Things Are Looking Up

By Anita Sanchez

Tree canopy
Tree canopy

– Ani­ta Sanchez

Long ago I worked at a nature cen­ter, lead­ing walks for groups of school chil­dren on field trips. Bus­es would arrive, unload­ing hordes of kids who would stand on the park­ing lot black­top look­ing a tri­fle uneasy. And when­ev­er I start­ed a for­est walk, I’d gath­er the stu­dents before we hit the trail. Now, there are two words I always say to any­one who goes into the for­est,” I’d tell them. Two very impor­tant words.” And they’d all look at me, solemn and ner­vous­ly atten­tive. Not just stu­dents, teach­ers too. 

Because they fig­ured that the for­est is not a place where you go light­ly, where you just wan­der around care­less­ly. There have to be rules, warn­ings, and safe­guards. They were expect­ing that the impor­tant two words would be Don’t Touch!” or Be Care­ful” or Stay Close,” or per­haps Poi­son Ivy.”

So they were always aston­ished when I revealed that the two cru­cial words were: LOOK UP. The idea that we were going to wan­der around in the woods hav­ing fun and look­ing for stuff took a while to sink in, but after a while they loved it. We’d stop in a grove of tall young pines, and watch them danc­ing and sway­ing back and forth in the breeze. That first look up always evoked a one-word response: Wow!” After a while, all I’d have to do was hold up two fin­gers, and every­one would look up.

Wild black cherry
Wild black cherry

Now I don’t do nature walks very often, and I tend to for­get my own advice. As I walk through the day, I’m con­stant­ly look­ing at my feet, my watch, my phone. I for­get to look up, to look up at the ceil­ing of green leaves woven into blue sky. What’s over­head? What shape are the clouds? Is there a wind high above, revealed by the tips of the pines toss­ing and wav­ing? Or a vul­ture soar­ing and tilt­ing, wings in a shal­low V?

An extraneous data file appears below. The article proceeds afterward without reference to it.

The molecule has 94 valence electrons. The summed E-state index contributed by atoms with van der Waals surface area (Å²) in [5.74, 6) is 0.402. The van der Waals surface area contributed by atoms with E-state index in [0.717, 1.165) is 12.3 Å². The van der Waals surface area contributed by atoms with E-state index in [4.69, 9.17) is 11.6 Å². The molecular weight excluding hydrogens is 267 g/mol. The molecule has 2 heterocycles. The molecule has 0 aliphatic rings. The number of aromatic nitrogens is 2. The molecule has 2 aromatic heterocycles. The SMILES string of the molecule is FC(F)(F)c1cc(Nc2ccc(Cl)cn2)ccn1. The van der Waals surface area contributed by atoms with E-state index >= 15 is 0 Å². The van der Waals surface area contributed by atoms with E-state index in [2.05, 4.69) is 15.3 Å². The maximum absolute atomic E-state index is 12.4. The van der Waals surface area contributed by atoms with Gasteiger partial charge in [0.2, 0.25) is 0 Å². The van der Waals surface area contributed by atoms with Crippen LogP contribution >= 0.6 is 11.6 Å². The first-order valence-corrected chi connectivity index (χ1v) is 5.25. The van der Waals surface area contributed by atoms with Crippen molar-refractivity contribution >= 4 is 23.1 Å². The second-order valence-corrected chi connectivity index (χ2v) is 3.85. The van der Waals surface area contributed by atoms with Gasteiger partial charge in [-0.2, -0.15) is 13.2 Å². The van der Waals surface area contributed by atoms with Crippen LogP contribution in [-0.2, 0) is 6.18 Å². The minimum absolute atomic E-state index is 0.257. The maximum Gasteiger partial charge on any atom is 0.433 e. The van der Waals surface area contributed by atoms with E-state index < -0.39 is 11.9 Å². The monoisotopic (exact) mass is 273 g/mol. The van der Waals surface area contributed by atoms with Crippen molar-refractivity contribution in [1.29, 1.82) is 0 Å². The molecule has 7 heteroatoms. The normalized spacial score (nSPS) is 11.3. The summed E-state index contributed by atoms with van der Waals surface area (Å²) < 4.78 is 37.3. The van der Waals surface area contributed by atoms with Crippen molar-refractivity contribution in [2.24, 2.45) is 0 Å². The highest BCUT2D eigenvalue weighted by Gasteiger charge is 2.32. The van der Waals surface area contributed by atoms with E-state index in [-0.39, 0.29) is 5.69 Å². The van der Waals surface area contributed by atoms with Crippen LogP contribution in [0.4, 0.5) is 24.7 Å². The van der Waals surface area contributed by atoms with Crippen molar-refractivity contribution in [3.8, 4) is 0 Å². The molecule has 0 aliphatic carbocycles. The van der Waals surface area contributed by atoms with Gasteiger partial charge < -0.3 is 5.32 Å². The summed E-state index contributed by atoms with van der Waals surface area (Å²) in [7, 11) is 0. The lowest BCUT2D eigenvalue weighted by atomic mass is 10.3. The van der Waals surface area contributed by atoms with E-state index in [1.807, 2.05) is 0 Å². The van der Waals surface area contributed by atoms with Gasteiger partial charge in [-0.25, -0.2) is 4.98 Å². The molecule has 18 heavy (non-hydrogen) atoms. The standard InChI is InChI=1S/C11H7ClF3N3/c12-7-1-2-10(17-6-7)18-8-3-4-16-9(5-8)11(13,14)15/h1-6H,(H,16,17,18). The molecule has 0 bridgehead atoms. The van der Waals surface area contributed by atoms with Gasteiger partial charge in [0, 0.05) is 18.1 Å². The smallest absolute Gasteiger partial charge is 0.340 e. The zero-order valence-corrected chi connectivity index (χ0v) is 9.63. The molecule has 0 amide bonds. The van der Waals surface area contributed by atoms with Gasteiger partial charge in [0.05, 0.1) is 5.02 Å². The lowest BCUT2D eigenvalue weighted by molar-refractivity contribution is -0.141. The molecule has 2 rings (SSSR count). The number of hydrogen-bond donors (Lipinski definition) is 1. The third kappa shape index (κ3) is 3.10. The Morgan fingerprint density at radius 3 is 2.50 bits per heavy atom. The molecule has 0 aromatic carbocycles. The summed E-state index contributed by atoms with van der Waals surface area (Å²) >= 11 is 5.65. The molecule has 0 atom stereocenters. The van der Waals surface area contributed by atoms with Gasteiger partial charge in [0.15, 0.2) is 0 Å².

One spring day I remem­bered to glance up, and over­head there were drag­on­flies, all fly­ing in a nar­row path stretch­ing across the sky. They must have been migrat­ing, thou­sands of them. Their flight was utter­ly silent, so that I nev­er would have noticed it if I hadn’t looked up. How many times have they flown over­head with­out my see­ing them?

One of the most fas­ci­nat­ing things about look­ing up at the trees of Lan­dis is to observe how they relate to each oth­er. If you look up through the branch­es towards the sky, you’ll see that trees are con­stant­ly striv­ing to avoid hav­ing their branch­es shad­ed out by their neigh­bors. Since each leaf depends on light to jump­start the process of food-mak­ing known as pho­to­syn­the­sis, it’s essen­tial that every leaf get the max­i­mum amount of sun. Over­head the trees are push­ing and shov­ing each oth­er in a slow-motion strug­gle to steal the sunlight. 

For me, look­ing up is a hard habit to cre­ate. Bird­ers do it all the time: they’re used to star­ing up into the branch­es, end­less­ly seek­ing that lit­tle flash of col­or or bit of move­ment. But for those of us who are more into wild­flow­ers, ferns, and moss, it’s good to occa­sion­al­ly get our noses off the ground and into the sky.

So the next time you stroll around the Lan­dis grounds, remem­ber to look up every now and then. Take a look at that wide, bright world over­head you’ve been missing.

Just don’t trip.

Spring 2023

Volume 41 , Number 1

Share this

The Latest from Landis

Oct 07, 2023 | Nolan Marciniec

The Landis community mourns the loss of Anne Donnelly on October 4, 2023

Anne Donnelly was the first of the many friends I’ve made at the Arboretum and... read more

Oct 01, 2023 | Fred Breglia, Executive Director

From the Director’s Desk: Update on the Big Tree Search

Landis Arboretum has successfully kicked off its most recent Big Tree Search, and the tree... read more

Oct 01, 2023 | Erin McKenna Breglia

From the Garden: Your Autumn Garden Must Haves!

It’s certainly been a rainy summer, but the rain has helped keep our plants green... read more

Oct 01, 2023 | Nolan Marciniec

Landis Portraits: A Series About the People Behind the Plants at the Arboretum - Chuck Mueller

Chuck Mueller Volunteering, Chuck Mueller said, “is something you have to believe in . ... read more

Oct 01, 2023 | Nolan Marciniec

Volunteers Celebrate Meeting House Renovation

Shawn Bevins, Jim Paley, Craig Blevins, Fred Breglia, and Peter Bakal On a Sunday afternoon... read more

Oct 01, 2023 | Sam McClary

Apples and Man: A Book Review

Apples and Man, by Fred Lape “Apples and Man,” written by Arboretum founder Fred Lape... read more

News Archive